IDEAS home Printed from https://ideas.repec.org/p/pra/mprapa/32018.html
   My bibliography  Save this paper

La influencia de las instituciones en la racionalidad del individuo a partir de Adam Smith
[The influence of institutions on individuals rationality from Adam Smith]

Author

Listed:
  • Calero, Analía Verónica

Abstract

The Neoclassical Theory assumes that individuals are essentially selfish and maximize the utility of their income, measured on some utility scale. It defines the rationality of individuals based on preference relations, which should not change by the context. However, it is a fact that individuals do not generally use these “market rules” with their families, friends, colleagues or in their neighborhoods. This behavior has been seen as “Bounded rationality” or “failures” in the individual’s behavior. The main objective of this paper is to explore this kind of behavior and pose some questions about how institutions influence the preferences and decisions of individuals in some contexts. The assumption we have is: In reality, the homo economicus considers context as additional information and reacts on that basis. He adapts to the community with which he interacts as a matter of “survival”. We conclude that there is a “Broader rationality” in that behavior, which goes beyond the one defined in the Neoclassical Theory, which is applicable in highly specific conditions.

Suggested Citation

  • Calero, Analía Verónica, 2006. "La influencia de las instituciones en la racionalidad del individuo a partir de Adam Smith
    [The influence of institutions on individuals rationality from Adam Smith]
    ," MPRA Paper 32018, University Library of Munich, Germany.
  • Handle: RePEc:pra:mprapa:32018
    as

    Download full text from publisher

    File URL: https://mpra.ub.uni-muenchen.de/32018/1/MPRA_paper_32018.pdf
    File Function: original version
    Download Restriction: no

    References listed on IDEAS

    as
    1. Matthew Rabin, 1998. "Psychology and Economics," Journal of Economic Literature, American Economic Association, vol. 36(1), pages 11-46, March.
    2. Joseph Henrich & Robert Boyd & Samuel Bowles & Colin Camerer & Ernst Fehr & Herbert Gintis & Richard McElreath, 2001. "Cooperation, Reciprocity and Punishment in Fifteen Small-scale Societies," Working Papers 01-01-007, Santa Fe Institute.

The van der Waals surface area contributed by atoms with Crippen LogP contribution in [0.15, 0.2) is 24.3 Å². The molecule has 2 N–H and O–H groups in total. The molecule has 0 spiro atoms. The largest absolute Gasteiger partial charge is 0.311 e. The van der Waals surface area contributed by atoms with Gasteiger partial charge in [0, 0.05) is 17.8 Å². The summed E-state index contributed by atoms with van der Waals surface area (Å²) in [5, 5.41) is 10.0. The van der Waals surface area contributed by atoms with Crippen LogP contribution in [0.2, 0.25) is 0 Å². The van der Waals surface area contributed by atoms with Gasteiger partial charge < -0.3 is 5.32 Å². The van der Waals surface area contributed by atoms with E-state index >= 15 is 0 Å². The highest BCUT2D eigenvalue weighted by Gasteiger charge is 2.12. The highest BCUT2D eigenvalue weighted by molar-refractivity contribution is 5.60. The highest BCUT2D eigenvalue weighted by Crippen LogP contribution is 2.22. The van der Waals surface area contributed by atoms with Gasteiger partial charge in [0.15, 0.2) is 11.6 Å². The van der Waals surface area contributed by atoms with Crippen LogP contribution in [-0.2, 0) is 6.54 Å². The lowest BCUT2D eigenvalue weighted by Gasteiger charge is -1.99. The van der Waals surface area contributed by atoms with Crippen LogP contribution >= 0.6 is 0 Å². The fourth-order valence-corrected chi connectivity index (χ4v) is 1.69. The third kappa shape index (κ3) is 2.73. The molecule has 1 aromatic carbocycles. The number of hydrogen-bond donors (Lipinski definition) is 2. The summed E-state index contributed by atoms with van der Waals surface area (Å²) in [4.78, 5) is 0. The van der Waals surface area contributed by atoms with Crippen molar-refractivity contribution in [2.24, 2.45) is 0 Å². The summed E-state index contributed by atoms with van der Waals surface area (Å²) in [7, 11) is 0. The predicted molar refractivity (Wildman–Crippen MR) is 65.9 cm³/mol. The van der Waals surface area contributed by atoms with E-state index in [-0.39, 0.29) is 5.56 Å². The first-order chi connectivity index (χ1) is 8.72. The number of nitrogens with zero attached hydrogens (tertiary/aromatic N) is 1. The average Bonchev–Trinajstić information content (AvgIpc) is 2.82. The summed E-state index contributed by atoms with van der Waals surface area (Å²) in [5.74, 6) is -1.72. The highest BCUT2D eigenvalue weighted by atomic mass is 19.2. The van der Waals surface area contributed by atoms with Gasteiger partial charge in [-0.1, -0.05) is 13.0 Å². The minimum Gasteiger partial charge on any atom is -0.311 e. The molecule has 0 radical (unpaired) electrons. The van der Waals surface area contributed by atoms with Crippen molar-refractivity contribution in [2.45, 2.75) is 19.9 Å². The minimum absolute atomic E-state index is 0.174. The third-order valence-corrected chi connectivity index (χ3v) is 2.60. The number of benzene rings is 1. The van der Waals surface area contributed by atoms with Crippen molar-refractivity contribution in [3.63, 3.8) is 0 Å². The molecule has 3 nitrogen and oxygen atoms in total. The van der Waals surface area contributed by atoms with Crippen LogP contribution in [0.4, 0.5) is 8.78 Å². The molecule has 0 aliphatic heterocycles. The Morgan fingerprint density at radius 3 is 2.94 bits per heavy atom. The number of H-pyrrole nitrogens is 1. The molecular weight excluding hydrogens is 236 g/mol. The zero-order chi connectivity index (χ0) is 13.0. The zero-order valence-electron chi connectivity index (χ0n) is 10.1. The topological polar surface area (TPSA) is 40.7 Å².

3. Samuel Bowles, 1998. "Endogenous Preferences: The Cultural Consequences of Markets and Other Economic Institutions," Journal of Economic Literature, American Economic Association, vol. 36(1), pages 75-111, March.
    4. Sen, Amartya, 1994. "The Formulation of Rational Choice," American Economic Review, American Economic Association, vol. 84(2), pages 385-390, May.
    5. Elster, Jon, 1989. "Social Norms and Economic Theory," Journal of Economic Perspectives, American Economic Association, vol. 3(4), pages 99-117, Fall.
    6. Colin F. Camerer & Richard H. Thaler, 1995. "Anomalies: Ultimatums, Dictators and Manners," Journal of Economic Perspectives, American Economic Association, vol. 9(2), pages 209-219, Spring.
    Full references (including those not matched with items on IDEAS)

    Citations

    Citations are extracted by the CitEc Project, subscribe to its RSS feed for this item.
    as


    Cited by:

    1. Calero, Analía Verónica, 2009. "La Teoría de los Sentimientos Morales y Una investigación sobre la naturaleza y causas de la Riqueza de las Naciones: tropezar dos veces con la misma piedra
      [Theory of Moral Sentiments and An Inqui
      ," MPRA Paper 32022, University Library of Munich, Germany.

    More about this item

    Keywords

    B12; B13; B52; D46; D01; D02;

    JEL classification:

    • D46 - Microeconomics - - Market Structure, Pricing, and Design - - - Value Theory
    • D11 - Microeconomics - - Household Behavior - - - Consumer Economics: Theory
    • B12 - Schools of Economic Thought and Methodology - - History of Economic Thought through 1925 - - - Classical (includes Adam Smith)

    Statistics

    Access and download statistics

    Corrections

    All material on this site has been provided by the respective publishers and authors. You can help correct errors and omissions. When requesting a correction, please mention this item's handle: RePEc:pra:mprapa:32018. See general information about how to correct material in RePEc.

    For technical questions regarding this item, or to correct its authors, title, abstract, bibliographic or download information, contact: (Joachim Winter). General contact details of provider: http://edirc.repec.org/data/vfmunde.html .

    If you have authored this item and are not yet registered with RePEc, we encourage you to do it here. This allows to link your profile to this item. It also allows you to accept potential citations to this item that we are uncertain about.

    If CitEc recognized a reference but did not link an item in RePEc to it, you can help with this form .

    If you know of missing items citing this one, you can help us creating those links by adding the relevant references in the same way as above, for each refering item. If you are a registered author of this item, you may also want to check the "citations" tab in your RePEc Author Service profile, as there may be some citations waiting for confirmation.

    Please note that corrections may take a couple of weeks to filter through the various RePEc services.

    IDEAS is a RePEc service hosted by the Research Division of the Federal Reserve Bank of St. Louis . RePEc uses bibliographic data supplied by the respective publishers.